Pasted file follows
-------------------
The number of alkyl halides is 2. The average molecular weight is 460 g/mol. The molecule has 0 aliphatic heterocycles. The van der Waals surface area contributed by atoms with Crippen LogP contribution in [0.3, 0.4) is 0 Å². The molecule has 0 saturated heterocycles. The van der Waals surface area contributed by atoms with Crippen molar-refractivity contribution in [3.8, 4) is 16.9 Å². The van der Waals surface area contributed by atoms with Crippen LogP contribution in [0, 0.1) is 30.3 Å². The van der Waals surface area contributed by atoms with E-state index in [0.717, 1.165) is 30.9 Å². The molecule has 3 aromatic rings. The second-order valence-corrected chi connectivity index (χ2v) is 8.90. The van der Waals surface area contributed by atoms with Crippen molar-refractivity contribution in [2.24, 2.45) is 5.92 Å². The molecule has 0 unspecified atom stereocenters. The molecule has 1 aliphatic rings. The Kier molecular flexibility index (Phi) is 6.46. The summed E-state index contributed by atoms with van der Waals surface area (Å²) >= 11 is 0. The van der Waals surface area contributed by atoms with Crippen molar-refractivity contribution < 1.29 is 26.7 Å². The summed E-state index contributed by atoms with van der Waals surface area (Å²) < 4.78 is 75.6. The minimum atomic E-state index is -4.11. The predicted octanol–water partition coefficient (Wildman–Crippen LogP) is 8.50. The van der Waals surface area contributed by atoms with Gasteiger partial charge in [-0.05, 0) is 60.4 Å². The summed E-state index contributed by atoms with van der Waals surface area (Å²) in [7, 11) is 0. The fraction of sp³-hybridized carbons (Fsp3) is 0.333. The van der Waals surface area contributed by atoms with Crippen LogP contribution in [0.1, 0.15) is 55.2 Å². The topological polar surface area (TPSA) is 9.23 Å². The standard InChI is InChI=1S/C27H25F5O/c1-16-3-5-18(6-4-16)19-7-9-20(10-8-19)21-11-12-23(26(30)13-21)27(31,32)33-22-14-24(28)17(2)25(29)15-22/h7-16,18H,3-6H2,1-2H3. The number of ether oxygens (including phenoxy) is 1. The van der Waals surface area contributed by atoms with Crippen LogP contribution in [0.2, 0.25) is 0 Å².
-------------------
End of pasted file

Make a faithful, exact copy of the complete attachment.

The number of alkyl halides is 2. The average molecular weight is 460 g/mol. The molecule has 0 aliphatic heterocycles. The van der Waals surface area contributed by atoms with Crippen LogP contribution in [0.3, 0.4) is 0 Å². The molecule has 0 saturated heterocycles. The van der Waals surface area contributed by atoms with Crippen molar-refractivity contribution in [3.8, 4) is 16.9 Å². The van der Waals surface area contributed by atoms with Crippen LogP contribution in [0, 0.1) is 30.3 Å². The van der Waals surface area contributed by atoms with E-state index in [0.717, 1.165) is 30.9 Å². The molecule has 3 aromatic rings. The second-order valence-corrected chi connectivity index (χ2v) is 8.90. The van der Waals surface area contributed by atoms with Crippen molar-refractivity contribution in [2.24, 2.45) is 5.92 Å². The molecule has 0 unspecified atom stereocenters. The molecule has 1 aliphatic rings. The Kier molecular flexibility index (Phi) is 6.46. The summed E-state index contributed by atoms with van der Waals surface area (Å²) >= 11 is 0. The van der Waals surface area contributed by atoms with Crippen molar-refractivity contribution < 1.29 is 26.7 Å². The summed E-state index contributed by atoms with van der Waals surface area (Å²) < 4.78 is 75.6. The minimum atomic E-state index is -4.11. The predicted octanol–water partition coefficient (Wildman–Crippen LogP) is 8.50. The van der Waals surface area contributed by atoms with Gasteiger partial charge in [-0.05, 0) is 60.4 Å². The summed E-state index contributed by atoms with van der Waals surface area (Å²) in [7, 11) is 0. The fraction of sp³-hybridized carbons (Fsp3) is 0.333. The van der Waals surface area contributed by atoms with Crippen LogP contribution in [0.1, 0.15) is 55.2 Å². The topological polar surface area (TPSA) is 9.23 Å². The standard InChI is InChI=1S/C27H25F5O/c1-16-3-5-18(6-4-16)19-7-9-20(10-8-19)21-11-12-23(26(30)13-21)27(31,32)33-22-14-24(28)17(2)25(29)15-22/h7-16,18H,3-6H2,1-2H3. The number of ether oxygens (including phenoxy) is 1. The van der Waals surface area contributed by atoms with Crippen LogP contribution in [0.2, 0.25) is 0 Å².